Archive for the Son of Frankenstein Category

Son of Frankenstein (1939) Review

Posted in Son of Frankenstein with tags , , , on October 4, 2013 by Last Road Reviews


**** ½ Out of 5

Tagline- The Black Shadows of the Past Bred This Half Man, Half Demon, Creating a New and Terrible Juggernaut of Destruction!

Release Date- January 13th, 1939

Running Time- 99-Minutes

Rating- NR

Screenplay- Willis Cooper

Director- Rowland V. Lee

Starring- Basil Rathbone, Boris Karloff, Bela Lugosi, Lionel Atwill, Josephine Hutchinson

Released in 1939 Son of Frankenstein along with the Wolf Man in 1941 were the last two Universal Monster movies that in my opinion were Hollywood releases since most of the Monster Movies by Universal after those two had much more of a B-Movie feel and if not for better production values they slightly feel like they could be made by Poverty Row. Son of Frankenstein from a technical side is better than the first two in the series. The production values are excellent and the film is more polished from the visual side to the editing. In terms of the films go Bride of Frankenstein trumps this not by a lot though, but I would say this was on part with the original. I favor the original, but its close and even though I think Bride of Frankenstein is better I really don’t think Son of Frankenstein is far behind and I find this one very underrated and should be held in the same regard as the first two even if they are a little better. As great as this film is it does lack the James Whale touch who would leave the series after Bride of Frankenstein. When it comes to Universal Studios you’ll be hard pressed to find another studio with a greater legacy in the horror genre. Who knows where the horror genre would be without the Monster Movies from Universal Studios as these films inspired generations of filmmakers and back in the 30s Universal set the bar for the horror genre. As I stated to me Son of Frankenstein was one of the last of the Golden era and I truly believe should be held in higher regard.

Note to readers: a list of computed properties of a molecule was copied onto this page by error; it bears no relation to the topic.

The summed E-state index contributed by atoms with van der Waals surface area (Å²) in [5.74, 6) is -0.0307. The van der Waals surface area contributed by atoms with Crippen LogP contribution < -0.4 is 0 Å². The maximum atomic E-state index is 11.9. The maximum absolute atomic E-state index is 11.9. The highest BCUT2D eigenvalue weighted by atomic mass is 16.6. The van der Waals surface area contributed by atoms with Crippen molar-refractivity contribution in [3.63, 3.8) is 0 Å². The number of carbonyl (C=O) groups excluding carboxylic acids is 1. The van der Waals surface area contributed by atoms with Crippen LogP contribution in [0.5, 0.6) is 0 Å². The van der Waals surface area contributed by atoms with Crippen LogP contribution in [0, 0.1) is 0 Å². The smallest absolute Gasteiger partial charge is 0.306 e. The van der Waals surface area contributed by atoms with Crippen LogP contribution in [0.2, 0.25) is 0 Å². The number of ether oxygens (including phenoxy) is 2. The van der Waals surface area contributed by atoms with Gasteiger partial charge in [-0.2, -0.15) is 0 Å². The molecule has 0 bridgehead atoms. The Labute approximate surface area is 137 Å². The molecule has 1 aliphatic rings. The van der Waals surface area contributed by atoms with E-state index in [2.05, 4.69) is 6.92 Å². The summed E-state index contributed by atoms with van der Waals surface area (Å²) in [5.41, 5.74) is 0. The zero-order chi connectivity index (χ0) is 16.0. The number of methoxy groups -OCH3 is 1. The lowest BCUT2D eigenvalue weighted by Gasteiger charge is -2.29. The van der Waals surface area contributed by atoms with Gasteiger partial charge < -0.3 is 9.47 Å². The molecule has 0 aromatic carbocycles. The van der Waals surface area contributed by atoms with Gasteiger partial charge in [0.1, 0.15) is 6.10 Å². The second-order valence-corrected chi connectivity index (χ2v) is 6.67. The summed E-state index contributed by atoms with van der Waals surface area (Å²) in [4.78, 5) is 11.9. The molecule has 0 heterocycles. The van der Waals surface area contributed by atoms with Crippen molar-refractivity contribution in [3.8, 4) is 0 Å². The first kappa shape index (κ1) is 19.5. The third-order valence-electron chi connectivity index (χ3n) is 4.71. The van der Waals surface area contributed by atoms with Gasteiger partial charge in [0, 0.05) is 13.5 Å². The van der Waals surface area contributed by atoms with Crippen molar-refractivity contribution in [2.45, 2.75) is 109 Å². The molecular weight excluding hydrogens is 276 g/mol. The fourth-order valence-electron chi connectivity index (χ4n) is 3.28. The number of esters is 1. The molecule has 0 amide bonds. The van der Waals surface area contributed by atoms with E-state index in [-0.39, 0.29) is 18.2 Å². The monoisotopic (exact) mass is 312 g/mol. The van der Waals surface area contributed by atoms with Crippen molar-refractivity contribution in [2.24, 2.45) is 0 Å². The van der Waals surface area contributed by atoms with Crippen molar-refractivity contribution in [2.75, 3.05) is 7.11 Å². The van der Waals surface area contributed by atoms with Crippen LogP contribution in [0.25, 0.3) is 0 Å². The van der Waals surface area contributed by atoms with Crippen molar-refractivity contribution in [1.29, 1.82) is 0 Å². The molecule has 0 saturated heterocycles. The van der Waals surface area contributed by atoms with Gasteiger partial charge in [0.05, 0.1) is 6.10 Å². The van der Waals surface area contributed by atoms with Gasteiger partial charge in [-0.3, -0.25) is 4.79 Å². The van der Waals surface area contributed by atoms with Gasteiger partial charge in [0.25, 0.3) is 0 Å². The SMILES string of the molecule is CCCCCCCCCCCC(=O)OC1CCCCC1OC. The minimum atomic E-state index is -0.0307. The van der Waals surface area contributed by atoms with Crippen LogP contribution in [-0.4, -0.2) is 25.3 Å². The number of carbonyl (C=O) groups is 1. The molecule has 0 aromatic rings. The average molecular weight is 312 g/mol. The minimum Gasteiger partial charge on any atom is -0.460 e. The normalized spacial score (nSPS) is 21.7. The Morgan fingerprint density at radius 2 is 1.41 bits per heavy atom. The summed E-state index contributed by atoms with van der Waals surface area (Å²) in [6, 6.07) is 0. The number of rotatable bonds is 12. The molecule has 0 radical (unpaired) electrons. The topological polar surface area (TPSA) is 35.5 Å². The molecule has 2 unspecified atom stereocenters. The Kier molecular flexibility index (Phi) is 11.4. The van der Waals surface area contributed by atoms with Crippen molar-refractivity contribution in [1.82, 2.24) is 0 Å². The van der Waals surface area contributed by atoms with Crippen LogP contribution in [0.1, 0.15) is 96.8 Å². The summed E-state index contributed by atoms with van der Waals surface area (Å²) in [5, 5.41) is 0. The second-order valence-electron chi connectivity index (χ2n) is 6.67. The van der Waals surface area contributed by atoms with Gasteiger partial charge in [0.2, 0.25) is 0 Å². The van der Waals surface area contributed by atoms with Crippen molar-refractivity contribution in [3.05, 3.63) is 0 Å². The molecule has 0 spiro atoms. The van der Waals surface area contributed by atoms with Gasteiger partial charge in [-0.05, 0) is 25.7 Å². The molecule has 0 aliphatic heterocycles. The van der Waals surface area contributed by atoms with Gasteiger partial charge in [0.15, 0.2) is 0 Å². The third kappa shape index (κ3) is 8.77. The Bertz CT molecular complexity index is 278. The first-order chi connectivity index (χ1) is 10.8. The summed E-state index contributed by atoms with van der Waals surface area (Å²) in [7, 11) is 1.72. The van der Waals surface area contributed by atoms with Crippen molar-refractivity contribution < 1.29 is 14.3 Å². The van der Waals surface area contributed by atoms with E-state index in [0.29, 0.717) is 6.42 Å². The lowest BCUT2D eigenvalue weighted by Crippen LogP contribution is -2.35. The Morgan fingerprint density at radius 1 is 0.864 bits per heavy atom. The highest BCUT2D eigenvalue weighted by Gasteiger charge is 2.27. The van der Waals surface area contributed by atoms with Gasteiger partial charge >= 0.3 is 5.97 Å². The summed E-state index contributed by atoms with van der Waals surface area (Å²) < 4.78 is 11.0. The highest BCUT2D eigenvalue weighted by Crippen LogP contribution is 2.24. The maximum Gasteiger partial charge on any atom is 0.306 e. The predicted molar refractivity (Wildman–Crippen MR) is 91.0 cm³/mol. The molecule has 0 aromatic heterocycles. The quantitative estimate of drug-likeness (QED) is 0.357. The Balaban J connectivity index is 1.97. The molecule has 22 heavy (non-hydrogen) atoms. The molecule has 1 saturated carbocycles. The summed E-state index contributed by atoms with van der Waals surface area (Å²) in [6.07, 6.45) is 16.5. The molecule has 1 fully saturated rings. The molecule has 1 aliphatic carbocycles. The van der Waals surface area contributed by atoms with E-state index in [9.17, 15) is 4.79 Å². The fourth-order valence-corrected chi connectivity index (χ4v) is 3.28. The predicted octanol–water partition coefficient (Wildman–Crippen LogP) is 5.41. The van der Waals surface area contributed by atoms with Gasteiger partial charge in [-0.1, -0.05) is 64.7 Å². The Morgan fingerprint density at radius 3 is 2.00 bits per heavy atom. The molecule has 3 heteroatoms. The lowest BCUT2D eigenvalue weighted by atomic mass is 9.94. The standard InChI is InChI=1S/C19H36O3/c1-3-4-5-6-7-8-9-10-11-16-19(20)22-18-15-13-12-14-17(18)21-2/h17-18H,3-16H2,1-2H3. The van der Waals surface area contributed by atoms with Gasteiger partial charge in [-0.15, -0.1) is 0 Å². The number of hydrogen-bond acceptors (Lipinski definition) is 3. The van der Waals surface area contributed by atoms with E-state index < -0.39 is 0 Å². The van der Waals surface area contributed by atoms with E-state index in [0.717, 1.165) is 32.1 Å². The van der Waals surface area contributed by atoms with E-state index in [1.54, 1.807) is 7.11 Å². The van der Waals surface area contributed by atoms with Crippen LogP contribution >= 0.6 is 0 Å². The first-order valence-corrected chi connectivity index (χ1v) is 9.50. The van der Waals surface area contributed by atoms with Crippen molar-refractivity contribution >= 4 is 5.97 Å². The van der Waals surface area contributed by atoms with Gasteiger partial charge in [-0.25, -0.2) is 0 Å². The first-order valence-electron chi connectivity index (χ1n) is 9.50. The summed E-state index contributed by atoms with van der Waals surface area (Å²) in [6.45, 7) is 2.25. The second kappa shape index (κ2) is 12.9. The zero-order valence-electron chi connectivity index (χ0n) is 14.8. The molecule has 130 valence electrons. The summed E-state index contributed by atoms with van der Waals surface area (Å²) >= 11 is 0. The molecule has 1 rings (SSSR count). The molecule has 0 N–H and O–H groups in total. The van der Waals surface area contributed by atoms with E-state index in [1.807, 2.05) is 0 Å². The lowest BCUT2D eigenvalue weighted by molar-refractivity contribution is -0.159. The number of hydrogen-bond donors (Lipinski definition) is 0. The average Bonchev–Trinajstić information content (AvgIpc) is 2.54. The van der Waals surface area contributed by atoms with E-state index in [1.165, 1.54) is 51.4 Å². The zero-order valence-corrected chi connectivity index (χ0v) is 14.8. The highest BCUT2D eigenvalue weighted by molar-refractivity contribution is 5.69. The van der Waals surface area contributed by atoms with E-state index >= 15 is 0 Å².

After meeting Ygor (Lugosi), Dr. Wolf Von Frankenstein (Rathbone) plans to bring the Monster back to life in hopes of changing him and restoring the Frankenstein family name, however Ygor has other intentions for the Monster.

The script by Willis Cooper is fantastic; from a writing standpoint, Cooper might deliver the best written film in the series. The characters are excellent and the film is well plotted. If anything the main problem was how the Monster was used, which I’ll get into in better detail in just a bit. If anything Willis Cooper takes certain elements from the first two, but yet has enough originality that this doesn’t feel like a rehash, but instead it feels fresh.

Director Rowland V. Lee takes over as director and crafts a truly terrific film. Like I said earlier from a filmmaking side of things, Lee delivers the best film in the series from a technical side. James Whale was a great filmmaker, but some of his films were a little rough around the edges, which may have to do more with how films were made at the time. Now that’s not a knock at all on Whale since with the first two Frankenstein films he crafted two of the all time greats. And while Son of Frankenstein might be the best made it does lack the James Whale touch. Son of Frankenstein gets off to a quick start and Rowland Lee does a great job at setting up the story, but around the middle things do slightly slow down however with an excellent script and an excellent director, Lee is always able to keep the film moving at a steady pace even if a little slow as Rowland Lee manages to get the most out of every scene. Son of Frankenstein does lack the eerie feel of the original and the fun campy tone of Bride of Frankenstein, though this down have some light moments, but never plays up to camp factor. While Son of Frankenstein might lack overall in terms of suspense it’s made up for in just being a great film, but the film act is great and drivers some truly great scenes of suspense.